Peter Popham reports on Pakistan's efforts to increase tensions in the disputed area
Seventeen people were killed and 30 injured in the Kashmir town of Kargil on Tuesday when artillery shells from the Pakistan side of the Line of Control between Indian- and Pakistani-controlled Kashmir fell on the town centre. A school, hotels, the market and the town's hospital were all hit when the shelling began at 3pm local time, and panic ensued in the cobbled lanes of the medieval market town, once an important Himalayan trading post, as people tried to flee.
Kargil's population is principally Shia Muslim, and a mosque was one of the buildings hit, as well as a bus stop and an electricity sub station.
According to an Indian army spokesman, 100 shells were fired in the space of two hours, and Pakistani troops later targeted the main highway between Srinagar and the Ladakh capital, Leh. Indian forces returned fire, destroying Pakistani bunkers, and the exchange of fire continued until midnight. There were further exchanges of fire elsewhere in the state yesterday morning.
Yesterday, the Kashmir chief minister, Dr Farooq Abdullah, visited Kargil to inspect the damage, and told the townspeople, "Pakistani generals and the army do not want Indo-Pakistani relations to improve and they are creating impediments to normalising relations by resorting to unprovoked firing on civilians". He asked residents to return to their homes and resume their normal activities. "We should not be cowed by such acts," he said.
But Tsering Wangial, 45, interviewed at a tuberculosis hospital outside Kargil where his sister was being treated for her injuries, said: "We have had a bitter experience, and in April, too, we came under heavy shelling which forced us to flee. No-one wants to go back to Kargil."
Throughout this summer the Indian authorities have attempted to persuade the outside world that the Vale of Kashmir was once again fit for foreign tourists. But although visitor numbers are well up on previous years, their efforts have been constantly sabotaged by firefights, bomb blasts and brutal army shakedowns.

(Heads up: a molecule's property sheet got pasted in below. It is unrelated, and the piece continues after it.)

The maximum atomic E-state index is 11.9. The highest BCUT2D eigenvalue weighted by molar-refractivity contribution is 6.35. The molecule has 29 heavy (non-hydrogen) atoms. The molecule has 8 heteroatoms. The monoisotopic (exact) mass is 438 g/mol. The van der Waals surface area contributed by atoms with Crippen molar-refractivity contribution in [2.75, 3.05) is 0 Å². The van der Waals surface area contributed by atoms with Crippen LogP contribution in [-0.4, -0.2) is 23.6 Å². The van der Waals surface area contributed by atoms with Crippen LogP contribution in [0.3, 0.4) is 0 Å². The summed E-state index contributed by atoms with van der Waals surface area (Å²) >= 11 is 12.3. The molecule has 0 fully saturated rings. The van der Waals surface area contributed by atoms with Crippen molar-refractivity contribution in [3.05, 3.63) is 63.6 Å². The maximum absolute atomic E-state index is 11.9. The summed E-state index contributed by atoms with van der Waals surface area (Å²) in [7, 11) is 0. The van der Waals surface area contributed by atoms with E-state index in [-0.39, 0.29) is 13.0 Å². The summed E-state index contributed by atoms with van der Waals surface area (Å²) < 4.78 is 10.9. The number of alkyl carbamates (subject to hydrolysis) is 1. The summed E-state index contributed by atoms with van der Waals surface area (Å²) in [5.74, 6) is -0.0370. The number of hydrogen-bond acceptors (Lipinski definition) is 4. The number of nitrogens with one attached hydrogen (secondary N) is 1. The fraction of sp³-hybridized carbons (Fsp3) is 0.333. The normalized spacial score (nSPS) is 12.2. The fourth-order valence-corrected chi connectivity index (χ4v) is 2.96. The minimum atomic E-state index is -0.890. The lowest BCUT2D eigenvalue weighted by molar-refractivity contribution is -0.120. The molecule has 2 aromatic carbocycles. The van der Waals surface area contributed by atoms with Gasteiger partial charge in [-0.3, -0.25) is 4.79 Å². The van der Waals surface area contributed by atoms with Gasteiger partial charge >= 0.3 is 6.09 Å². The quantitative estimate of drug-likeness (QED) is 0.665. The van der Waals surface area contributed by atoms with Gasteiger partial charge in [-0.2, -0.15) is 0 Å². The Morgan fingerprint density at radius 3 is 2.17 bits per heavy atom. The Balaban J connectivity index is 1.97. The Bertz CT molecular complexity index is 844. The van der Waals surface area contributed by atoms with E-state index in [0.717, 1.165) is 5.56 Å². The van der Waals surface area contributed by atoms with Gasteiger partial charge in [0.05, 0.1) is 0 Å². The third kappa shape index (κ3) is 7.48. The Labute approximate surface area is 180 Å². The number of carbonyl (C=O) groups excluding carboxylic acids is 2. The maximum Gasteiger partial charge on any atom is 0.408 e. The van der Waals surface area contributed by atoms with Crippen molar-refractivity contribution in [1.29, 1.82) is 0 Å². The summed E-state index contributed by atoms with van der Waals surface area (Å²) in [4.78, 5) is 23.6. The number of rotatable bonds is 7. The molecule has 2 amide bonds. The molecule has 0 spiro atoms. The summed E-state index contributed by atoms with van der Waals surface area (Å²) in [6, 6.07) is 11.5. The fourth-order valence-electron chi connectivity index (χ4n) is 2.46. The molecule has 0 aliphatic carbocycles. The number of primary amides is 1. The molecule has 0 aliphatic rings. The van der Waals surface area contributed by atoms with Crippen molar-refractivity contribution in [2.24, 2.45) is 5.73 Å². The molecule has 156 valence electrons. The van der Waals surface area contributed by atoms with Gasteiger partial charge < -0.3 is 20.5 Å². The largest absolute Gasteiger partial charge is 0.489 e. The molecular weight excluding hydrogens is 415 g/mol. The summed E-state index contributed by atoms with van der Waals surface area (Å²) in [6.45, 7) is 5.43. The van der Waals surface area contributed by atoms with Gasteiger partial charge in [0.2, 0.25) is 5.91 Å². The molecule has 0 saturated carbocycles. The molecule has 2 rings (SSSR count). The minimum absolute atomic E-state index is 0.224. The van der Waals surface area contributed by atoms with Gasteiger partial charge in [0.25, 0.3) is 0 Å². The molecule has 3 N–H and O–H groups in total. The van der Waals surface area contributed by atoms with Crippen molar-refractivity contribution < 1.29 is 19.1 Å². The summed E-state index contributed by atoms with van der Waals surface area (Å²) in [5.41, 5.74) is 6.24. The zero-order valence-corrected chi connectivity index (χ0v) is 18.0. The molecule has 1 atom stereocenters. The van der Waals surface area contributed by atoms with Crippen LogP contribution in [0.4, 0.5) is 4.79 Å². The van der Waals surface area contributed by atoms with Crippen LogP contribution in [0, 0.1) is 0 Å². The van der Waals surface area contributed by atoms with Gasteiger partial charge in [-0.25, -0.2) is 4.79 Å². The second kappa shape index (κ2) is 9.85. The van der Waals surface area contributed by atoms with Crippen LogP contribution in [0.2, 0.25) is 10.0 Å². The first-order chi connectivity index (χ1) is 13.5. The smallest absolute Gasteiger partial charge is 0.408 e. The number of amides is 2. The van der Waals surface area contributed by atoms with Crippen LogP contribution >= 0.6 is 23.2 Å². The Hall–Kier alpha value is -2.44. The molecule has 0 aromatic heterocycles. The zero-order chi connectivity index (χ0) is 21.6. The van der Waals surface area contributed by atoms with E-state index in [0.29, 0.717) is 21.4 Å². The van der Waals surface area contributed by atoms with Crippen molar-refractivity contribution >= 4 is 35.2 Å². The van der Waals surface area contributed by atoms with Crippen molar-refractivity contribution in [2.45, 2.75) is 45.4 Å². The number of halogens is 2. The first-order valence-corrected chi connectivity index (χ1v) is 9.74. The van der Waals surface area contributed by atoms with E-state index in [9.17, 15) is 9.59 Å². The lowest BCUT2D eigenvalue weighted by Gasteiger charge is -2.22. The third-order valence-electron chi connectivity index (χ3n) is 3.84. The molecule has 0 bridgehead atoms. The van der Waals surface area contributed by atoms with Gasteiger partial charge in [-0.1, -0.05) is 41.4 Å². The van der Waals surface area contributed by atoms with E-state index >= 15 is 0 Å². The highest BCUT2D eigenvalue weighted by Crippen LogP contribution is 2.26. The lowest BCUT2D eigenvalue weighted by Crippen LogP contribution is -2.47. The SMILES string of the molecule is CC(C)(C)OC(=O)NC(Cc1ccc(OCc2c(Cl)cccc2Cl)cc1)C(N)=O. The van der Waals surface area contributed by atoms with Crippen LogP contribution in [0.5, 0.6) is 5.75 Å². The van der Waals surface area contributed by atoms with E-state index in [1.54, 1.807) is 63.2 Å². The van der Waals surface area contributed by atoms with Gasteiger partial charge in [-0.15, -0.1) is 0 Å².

Tuesday's murderous assault again rammed home the message that Kashmir is in a state of war. But what other purpose do such attacks serve? Indian commentators believe that Pakistani firing across the Line of Control provides cover for Pakistan to push more armed infiltrators in before the onset of winter. Yesterday's Hindustan Times claimed that 1,000 militants have been smuggled in over the past five months. The militants in turn help to keep Kashmir's woes in the international spotlight. Indian media were jubilant last week when President Clinton, in separate meetings in New York with the Indian and Pakistani premiers, said the magic words "We do not wish to interfere" in the Kashmir dispute, throwing the onus on India and Pakistan to solve the problem bilaterally. But Pakistan's continuing bombardments suggest they have not given up hope of luring the West into attempting to mediate.
New Delhi (AP) -- Two bombs exploded in a bustling old quarter of the Indian capital yesterday, injuring 16 people. The explosions occurred in the crowded Sadar Bazar area, where many of the city's wholesale markets are located. The bombs were placed on the roadside and were not powerful. Most of the injured were pedestrians and shoppers thronging the area. The crowds are larger at this time of the year because of major Hindu festivals in October. In July, blasts in the same area had injured 12 people. No one claimed responsibility for those blasts, but Muslim and Sikh separatists have been blamed for previous explosions.Reuse content